Also, the Hong Kong Confucian Academy has expanded its activities to the mainland, with the construction of statues of Confucius, Confucian hospitals, restoration of temples and sponsorship of other activities.[14] In 2009 Zhou Beichen founded another institution that inherits the idea of Kang Youwei's Confucian Church, the Holy Hall of Confucius (孔圣堂 Kǒngshèngtáng) in Shenzhen affiliated with the Federation of Confucian Culture of Qufu,[15] the first of a nationwide movement of congregations and civil organisations that was unified in 2015 by the Holy Confucian Church (孔圣会 Kǒngshènghuì).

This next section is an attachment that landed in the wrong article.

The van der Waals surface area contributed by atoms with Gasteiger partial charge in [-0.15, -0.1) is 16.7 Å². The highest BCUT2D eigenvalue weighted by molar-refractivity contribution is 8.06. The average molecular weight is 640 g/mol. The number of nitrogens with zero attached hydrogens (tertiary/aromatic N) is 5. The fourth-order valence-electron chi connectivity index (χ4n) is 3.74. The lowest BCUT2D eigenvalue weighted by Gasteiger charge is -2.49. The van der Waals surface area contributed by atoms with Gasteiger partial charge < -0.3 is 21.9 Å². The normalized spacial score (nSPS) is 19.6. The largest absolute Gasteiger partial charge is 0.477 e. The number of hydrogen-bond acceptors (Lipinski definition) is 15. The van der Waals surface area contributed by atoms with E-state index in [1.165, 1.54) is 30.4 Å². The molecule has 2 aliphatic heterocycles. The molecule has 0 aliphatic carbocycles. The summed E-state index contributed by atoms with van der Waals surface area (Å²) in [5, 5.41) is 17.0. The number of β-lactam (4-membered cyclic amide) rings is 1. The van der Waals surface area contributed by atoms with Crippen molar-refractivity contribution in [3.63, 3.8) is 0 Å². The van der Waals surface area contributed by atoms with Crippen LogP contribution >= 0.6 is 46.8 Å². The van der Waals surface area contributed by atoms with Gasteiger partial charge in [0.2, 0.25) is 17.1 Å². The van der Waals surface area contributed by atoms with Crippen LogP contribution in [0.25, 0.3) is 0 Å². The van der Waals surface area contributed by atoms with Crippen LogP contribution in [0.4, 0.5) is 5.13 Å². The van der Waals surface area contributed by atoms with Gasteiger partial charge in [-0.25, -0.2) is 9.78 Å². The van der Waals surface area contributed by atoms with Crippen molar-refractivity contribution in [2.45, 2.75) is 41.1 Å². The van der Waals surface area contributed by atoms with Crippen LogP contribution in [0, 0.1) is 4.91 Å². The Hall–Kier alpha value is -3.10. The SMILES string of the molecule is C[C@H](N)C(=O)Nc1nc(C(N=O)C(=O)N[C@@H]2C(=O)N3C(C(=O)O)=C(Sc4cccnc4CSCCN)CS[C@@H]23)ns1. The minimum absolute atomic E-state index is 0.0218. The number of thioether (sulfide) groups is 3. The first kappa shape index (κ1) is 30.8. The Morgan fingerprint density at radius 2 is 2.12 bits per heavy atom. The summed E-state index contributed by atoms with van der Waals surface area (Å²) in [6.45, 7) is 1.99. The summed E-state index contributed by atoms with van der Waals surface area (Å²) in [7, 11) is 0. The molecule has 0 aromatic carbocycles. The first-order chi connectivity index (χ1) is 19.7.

Chinese folk religion's temples and kinship ancestral shrines on special occasion may choose Confucian liturgy (that is called 儒 , or sometimes 正统 zhèngtǒng, meaning "orthoprax ritual style") led by Confucian ritual masters (礼生 lǐshēng) to worship the gods enshrined, instead of Taoist or popular ritual.[16] "Confucian businessmen" (rushang, also "learned businessman"), is a recently recovered term that defines people of the entrepreneurial or economic elite that recognise their social responsibility and therefore apply Confucian culture to their business.[17]

Contemporary New Confucian scholars Jiang Qing[7] and Kang Xiaoguang are among the most influential supporters of a structuration of the Confucian revival into a national "Confucian Church".[18] Jiang Qing is the current spiritual leader of the Holy Confucian Church.